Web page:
Hamas gunmen parade in Gaza
Hamas terrorists parade with weapons through Gaza streets Sunday in group's largest show of force in years, defying Palestinian efforts to ban public arms displays; leaders vow to continue fighting Israel as tens of thousands cheer and wave group's green flags; masked gunmen hoist assault rifles, rockets, anti-tank missiles
Thousands of Hamas terrorists paraded with weapons through the streets of Gaza City on Sunday in the group's largest show of force in years, defying Palestinian efforts to ban public arms displays.
The march by 10,000 members of the Islamic faction's armed wing also dealt a blow to hopes that Israel's withdrawal of its army from the Gaza Strip last week could lead to a quick resumption of peace talks for Palestinian statehood.
Israel has said it would not resume talks under a U.S.-backed "road map" peace plan unless the Palestinians disarm terror groups such as Hamas, bent on Israel's destruction.
Hamas leaders vowed to continue fighting Israel as tens of thousands cheered and waved the group's green flags and masked gunmen hoisted assault rifles, rockets and anti-tank missiles.
"We will not rest and will not abandon the path of Jihad and martyrdom as long as one inch of our land remained in the hands of the Jews," said Raed Saed, a senior Hamas leader in Gaza City, using the Arabic term for holy war.
“We are celebrating our victory in Gaza and now we are headed toward Jerusalem, Nablus, Akko, Haifa, the Galilee and all of Palestine,” he said.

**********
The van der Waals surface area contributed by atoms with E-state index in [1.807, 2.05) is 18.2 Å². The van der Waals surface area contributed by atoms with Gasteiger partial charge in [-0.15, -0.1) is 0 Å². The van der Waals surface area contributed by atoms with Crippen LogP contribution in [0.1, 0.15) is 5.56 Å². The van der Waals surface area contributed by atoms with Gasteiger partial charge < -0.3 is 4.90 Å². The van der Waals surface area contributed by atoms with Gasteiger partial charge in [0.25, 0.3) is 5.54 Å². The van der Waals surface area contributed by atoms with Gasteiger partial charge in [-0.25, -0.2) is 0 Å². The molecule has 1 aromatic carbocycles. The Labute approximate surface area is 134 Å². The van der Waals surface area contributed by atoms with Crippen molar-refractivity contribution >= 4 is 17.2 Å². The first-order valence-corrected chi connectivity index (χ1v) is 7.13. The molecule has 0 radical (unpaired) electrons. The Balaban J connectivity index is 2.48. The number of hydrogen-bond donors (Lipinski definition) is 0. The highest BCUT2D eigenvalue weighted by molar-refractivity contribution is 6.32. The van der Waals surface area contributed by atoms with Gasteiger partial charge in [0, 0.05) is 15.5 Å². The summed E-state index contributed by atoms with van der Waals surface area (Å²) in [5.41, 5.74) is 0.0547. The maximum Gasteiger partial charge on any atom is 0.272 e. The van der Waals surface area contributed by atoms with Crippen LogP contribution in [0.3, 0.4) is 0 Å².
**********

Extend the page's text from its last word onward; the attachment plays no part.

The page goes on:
“Sharon, you should know that we will win - the only language spoken will be the language of weapons. We are young people who aspire to die for Allah and for the weapons we are carrying.”
The demonstration, which Hamas called its largest armed protest since its founding in the late 1980s, openly defied Palestinian President Mahmoud Abbas who vowed in a speech last Tuesday he would not tolerate the "chaos of weapons."
"We are here addressing a clear message to whom it may concern that anybody who tries to crack down on Hamas is going to fail," said Mahmoud al-Zahar, a Hamas leader.
'Rafah must be free of Zionist soldiers'
Senior Hamas political leaders also took part in the rally, which was seen as part of the organization’s campaign in light of Israel’s statements against the inclusion of Hamas in the elections.
Abbas and PA Interior Minister Naser Yusuf said in response to the Israeli call that the elections are an internal Palestinian affair and that no one would prevent Hamas from participating in the Palestinian elections.
“Only the Palestinians will determine who their representatives will be and which political plan will represent them,” Yusuf said recently.
Some Palestinian officials contend that Israel’s statements against the participation of Hamas in the elections are aimed at strengthening the organization so it would win the elections. This way, according to the officials, Israel would be able to claim that there is no partner on the Palestinian side and that the unilateral policy should therefore continue.
On Sunday Hamas spokesman Moshir al-Masri told Ynet that Sharon's warning to the Palestinian Authority not to include Hamas in the upcoming Palestinian elections would "only strengthen us."
Meanwhile, Hamas representatives and Abbas met in Gaza to discuss the border crossings and other issues.
Hamas leader Ismail Wahania said following the meeting that the sides agreed that there should be no Israeli presence at the Rafah crossing in Gaza.
“The crossing must be Palestinian-Egyptian and free of Zionist soldiers,” he said.
“Any Zionist presence will be confronted by Palestinian resistance.”
Reuters contributed to this report